Sawtooth National Forest

Headwaters of the Salmon River in Sawtooth Valley

Sawtooth National Forest contains about 1,500 recorded heritage sites: archaeological, cultural and historic sites that reflect our common American heritage going back maybe 10,000 years. And for we who visit, the forest offers everything from the highly developed recreational activities of the Redfish Lake Complex to the incredible countryside of the completely undeveloped and downright primitive Sawtooth Wilderness.

About 96% of Sawtooth National Forest is located in Idaho, the other 4% in northern Utah.

Looking west across Redfish Lake with snow-capped mountains in the background
The view across Redfish Lake

President Theodore Roosevelt originally designated the Sawtooth Forest Reserve in 1905. Today, Sawtooth National Forest contains some 2.1 million acres, including some of the most remote forestland in the 48 contiguous states. There are more than 3,000 miles of streams and rivers with more than 1,000 lakes on the property.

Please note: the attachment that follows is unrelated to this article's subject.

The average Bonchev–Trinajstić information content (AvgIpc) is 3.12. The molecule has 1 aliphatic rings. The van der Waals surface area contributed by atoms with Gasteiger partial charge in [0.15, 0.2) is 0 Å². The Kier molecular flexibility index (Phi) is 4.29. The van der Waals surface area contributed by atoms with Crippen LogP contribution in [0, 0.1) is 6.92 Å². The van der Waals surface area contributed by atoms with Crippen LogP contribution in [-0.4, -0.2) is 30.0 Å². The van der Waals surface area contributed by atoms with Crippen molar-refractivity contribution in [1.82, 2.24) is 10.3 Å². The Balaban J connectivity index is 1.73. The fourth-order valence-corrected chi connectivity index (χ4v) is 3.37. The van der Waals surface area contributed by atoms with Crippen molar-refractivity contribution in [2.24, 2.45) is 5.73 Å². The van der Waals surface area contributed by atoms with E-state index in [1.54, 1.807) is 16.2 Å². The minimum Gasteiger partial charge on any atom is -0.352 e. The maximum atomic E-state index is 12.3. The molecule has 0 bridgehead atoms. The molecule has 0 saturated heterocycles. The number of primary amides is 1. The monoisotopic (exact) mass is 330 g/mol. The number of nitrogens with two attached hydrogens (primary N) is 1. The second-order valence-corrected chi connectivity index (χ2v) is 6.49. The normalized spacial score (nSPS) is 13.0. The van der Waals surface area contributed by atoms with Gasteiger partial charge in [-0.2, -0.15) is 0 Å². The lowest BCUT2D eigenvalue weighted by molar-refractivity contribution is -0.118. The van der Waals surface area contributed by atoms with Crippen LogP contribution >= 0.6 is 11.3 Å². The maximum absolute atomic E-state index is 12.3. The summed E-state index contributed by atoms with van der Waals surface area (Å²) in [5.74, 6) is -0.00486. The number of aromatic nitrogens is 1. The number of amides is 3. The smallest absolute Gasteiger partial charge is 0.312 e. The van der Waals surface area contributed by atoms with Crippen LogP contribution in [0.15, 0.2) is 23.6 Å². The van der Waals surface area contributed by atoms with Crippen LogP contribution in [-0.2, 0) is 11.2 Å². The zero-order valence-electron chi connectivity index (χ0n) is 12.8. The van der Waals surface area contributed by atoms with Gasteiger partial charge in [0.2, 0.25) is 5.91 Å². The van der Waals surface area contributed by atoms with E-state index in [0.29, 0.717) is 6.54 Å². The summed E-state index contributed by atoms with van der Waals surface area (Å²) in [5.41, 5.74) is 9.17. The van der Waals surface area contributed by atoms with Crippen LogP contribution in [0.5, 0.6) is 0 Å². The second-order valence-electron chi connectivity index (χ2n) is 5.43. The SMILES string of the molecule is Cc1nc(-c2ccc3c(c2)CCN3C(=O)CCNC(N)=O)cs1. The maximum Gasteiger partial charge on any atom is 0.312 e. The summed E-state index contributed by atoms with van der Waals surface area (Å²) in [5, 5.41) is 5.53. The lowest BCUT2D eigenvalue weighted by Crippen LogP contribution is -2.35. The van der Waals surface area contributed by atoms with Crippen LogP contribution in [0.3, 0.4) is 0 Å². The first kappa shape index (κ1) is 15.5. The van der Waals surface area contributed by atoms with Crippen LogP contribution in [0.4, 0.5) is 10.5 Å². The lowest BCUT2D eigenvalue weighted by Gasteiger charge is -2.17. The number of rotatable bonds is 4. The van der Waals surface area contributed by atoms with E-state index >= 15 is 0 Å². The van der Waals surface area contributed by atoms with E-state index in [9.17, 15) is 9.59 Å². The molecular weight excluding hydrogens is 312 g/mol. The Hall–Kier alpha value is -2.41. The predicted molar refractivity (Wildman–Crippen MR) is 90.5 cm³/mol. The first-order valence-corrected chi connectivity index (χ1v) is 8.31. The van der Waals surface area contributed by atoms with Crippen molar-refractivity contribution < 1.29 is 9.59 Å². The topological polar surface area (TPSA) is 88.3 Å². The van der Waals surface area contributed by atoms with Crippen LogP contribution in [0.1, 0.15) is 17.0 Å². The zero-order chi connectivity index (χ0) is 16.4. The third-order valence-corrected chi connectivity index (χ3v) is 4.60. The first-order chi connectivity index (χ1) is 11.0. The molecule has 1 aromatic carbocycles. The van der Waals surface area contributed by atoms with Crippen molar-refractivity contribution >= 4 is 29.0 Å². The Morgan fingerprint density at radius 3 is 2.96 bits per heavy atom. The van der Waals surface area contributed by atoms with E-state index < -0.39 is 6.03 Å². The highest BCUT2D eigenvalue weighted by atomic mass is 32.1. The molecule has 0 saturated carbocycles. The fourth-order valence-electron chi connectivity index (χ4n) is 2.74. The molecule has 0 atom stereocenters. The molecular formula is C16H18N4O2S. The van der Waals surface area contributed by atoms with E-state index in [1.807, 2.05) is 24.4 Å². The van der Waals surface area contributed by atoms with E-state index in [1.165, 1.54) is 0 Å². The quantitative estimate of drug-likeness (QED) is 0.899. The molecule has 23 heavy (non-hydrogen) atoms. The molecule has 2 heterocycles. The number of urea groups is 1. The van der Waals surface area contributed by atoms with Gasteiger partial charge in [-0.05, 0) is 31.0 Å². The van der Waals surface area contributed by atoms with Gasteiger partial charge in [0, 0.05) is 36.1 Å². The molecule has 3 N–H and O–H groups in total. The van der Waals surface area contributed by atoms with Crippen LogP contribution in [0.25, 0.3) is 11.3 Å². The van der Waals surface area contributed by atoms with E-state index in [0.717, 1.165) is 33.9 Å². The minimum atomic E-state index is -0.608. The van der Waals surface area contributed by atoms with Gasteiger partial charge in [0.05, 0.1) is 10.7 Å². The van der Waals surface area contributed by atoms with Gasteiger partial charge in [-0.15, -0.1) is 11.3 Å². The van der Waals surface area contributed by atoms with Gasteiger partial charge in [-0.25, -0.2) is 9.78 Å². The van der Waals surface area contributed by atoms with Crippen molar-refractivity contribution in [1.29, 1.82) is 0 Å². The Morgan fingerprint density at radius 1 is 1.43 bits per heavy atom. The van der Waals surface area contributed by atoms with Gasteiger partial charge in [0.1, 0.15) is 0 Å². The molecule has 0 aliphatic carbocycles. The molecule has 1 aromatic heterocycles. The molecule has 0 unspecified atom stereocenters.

About 756,000 acres of Sawtooth National Forest is contained in the Sawtooth National Recreation Area. About 20,000 acres of that is held in private hands, mostly in Sawtooth Valley and Stanley Basin with a stretch about 25 miles long downstream from Stanley along the Salmon River.

It was a plan to open an open-pit molybdenum mine that spurred the conservation fight that led to the 1972 creation of the Sawtooth National Recreation Area. Included in the National Recreation Area are all 3 wildernesses in Sawtooth National Forest. There are at least 700 miles of trails, more than 40 peaks rising above 10,000' and more than 300 high mountain lakes, too.

The Sawtooth Mountains
The Sawtooth Mountains
Looking over Sawtooth Valley
Sawtooth Valley
A close up of McGowan Peak
A close up of McGowan Peak
Photos courtesy of TheArmchairExplorer, CCA-by-SA 4.0 License